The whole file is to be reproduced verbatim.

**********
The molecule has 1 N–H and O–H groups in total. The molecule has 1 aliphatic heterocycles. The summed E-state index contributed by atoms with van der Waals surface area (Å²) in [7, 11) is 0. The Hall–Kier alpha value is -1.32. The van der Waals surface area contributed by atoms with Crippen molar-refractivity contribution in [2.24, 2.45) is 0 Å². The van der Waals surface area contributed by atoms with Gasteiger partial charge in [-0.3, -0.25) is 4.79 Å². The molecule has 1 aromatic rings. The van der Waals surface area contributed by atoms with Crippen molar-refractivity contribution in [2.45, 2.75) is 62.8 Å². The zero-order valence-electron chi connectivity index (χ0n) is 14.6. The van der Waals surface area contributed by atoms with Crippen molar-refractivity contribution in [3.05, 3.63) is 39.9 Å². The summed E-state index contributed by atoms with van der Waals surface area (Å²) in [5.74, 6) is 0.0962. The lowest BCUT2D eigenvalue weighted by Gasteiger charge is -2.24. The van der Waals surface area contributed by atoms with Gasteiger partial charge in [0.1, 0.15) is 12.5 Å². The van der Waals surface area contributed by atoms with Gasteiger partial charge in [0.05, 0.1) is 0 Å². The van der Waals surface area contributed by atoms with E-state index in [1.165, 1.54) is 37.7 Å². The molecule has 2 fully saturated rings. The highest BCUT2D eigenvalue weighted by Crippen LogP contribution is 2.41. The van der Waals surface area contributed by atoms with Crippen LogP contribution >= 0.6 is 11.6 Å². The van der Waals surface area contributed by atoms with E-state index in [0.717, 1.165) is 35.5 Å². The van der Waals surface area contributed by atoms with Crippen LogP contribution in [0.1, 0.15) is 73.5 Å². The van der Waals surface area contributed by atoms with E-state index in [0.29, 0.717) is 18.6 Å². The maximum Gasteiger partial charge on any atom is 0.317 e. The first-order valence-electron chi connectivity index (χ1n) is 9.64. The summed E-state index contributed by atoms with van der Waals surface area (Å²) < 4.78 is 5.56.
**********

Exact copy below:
The molecule has 1 N–H and O–H groups in total. The molecule has 1 aliphatic heterocycles. The summed E-state index contributed by atoms with van der Waals surface area (Å²) in [7, 11) is 0. The Hall–Kier alpha value is -1.32. The van der Waals surface area contributed by atoms with Crippen molar-refractivity contribution in [2.24, 2.45) is 0 Å². The van der Waals surface area contributed by atoms with Gasteiger partial charge in [-0.3, -0.25) is 4.79 Å². The molecule has 1 aromatic rings. The van der Waals surface area contributed by atoms with Crippen molar-refractivity contribution in [2.45, 2.75) is 62.8 Å². The zero-order valence-electron chi connectivity index (χ0n) is 14.6. The van der Waals surface area contributed by atoms with Crippen molar-refractivity contribution in [3.05, 3.63) is 39.9 Å². The summed E-state index contributed by atoms with van der Waals surface area (Å²) in [5.74, 6) is 0.0962. The lowest BCUT2D eigenvalue weighted by Gasteiger charge is -2.24. The van der Waals surface area contributed by atoms with Gasteiger partial charge in [0.1, 0.15) is 12.5 Å². The van der Waals surface area contributed by atoms with Gasteiger partial charge in [0.05, 0.1) is 0 Å². The van der Waals surface area contributed by atoms with E-state index in [1.165, 1.54) is 37.7 Å². The molecule has 2 fully saturated rings. The highest BCUT2D eigenvalue weighted by Crippen LogP contribution is 2.41. The van der Waals surface area contributed by atoms with Crippen LogP contribution >= 0.6 is 11.6 Å². The van der Waals surface area contributed by atoms with E-state index in [0.717, 1.165) is 35.5 Å². The van der Waals surface area contributed by atoms with Crippen LogP contribution in [0.1, 0.15) is 73.5 Å². The van der Waals surface area contributed by atoms with E-state index in [0.29, 0.717) is 18.6 Å². The maximum Gasteiger partial charge on any atom is 0.317 e. The first-order valence-electron chi connectivity index (χ1n) is 9.64. The summed E-state index contributed by atoms with van der Waals surface area (Å²) < 4.78 is 5.56.